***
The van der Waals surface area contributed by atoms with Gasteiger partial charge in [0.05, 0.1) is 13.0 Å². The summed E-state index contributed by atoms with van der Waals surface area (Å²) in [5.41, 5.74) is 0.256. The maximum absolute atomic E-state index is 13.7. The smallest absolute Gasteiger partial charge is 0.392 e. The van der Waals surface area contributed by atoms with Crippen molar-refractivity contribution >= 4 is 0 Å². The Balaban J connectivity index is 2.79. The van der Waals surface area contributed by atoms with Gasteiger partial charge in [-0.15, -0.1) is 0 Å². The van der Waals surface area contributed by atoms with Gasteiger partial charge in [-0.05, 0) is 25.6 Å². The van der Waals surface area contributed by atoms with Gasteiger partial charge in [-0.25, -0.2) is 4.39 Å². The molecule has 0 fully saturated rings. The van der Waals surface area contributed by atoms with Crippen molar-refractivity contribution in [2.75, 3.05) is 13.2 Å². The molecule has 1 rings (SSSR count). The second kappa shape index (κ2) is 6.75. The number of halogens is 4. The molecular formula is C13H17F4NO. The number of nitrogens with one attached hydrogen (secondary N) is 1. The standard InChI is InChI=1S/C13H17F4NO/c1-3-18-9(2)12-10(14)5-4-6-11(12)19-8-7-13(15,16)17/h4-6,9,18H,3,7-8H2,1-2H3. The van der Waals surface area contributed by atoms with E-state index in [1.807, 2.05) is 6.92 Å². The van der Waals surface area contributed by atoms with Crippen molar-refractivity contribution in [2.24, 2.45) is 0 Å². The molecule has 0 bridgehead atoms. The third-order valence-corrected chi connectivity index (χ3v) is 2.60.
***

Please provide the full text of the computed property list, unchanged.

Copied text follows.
The van der Waals surface area contributed by atoms with Gasteiger partial charge in [0.05, 0.1) is 13.0 Å². The summed E-state index contributed by atoms with van der Waals surface area (Å²) in [5.41, 5.74) is 0.256. The maximum absolute atomic E-state index is 13.7. The smallest absolute Gasteiger partial charge is 0.392 e. The van der Waals surface area contributed by atoms with Crippen molar-refractivity contribution >= 4 is 0 Å². The Balaban J connectivity index is 2.79. The van der Waals surface area contributed by atoms with Gasteiger partial charge in [-0.15, -0.1) is 0 Å². The van der Waals surface area contributed by atoms with Gasteiger partial charge in [-0.05, 0) is 25.6 Å². The van der Waals surface area contributed by atoms with Gasteiger partial charge in [-0.25, -0.2) is 4.39 Å². The molecule has 0 fully saturated rings. The van der Waals surface area contributed by atoms with Crippen molar-refractivity contribution in [2.75, 3.05) is 13.2 Å². The molecule has 1 rings (SSSR count). The second kappa shape index (κ2) is 6.75. The number of halogens is 4. The molecular formula is C13H17F4NO. The number of nitrogens with one attached hydrogen (secondary N) is 1. The standard InChI is InChI=1S/C13H17F4NO/c1-3-18-9(2)12-10(14)5-4-6-11(12)19-8-7-13(15,16)17/h4-6,9,18H,3,7-8H2,1-2H3. The van der Waals surface area contributed by atoms with E-state index in [1.807, 2.05) is 6.92 Å². The van der Waals surface area contributed by atoms with Crippen molar-refractivity contribution in [2.24, 2.45) is 0 Å². The molecule has 0 bridgehead atoms. The third-order valence-corrected chi connectivity index (χ3v) is 2.60.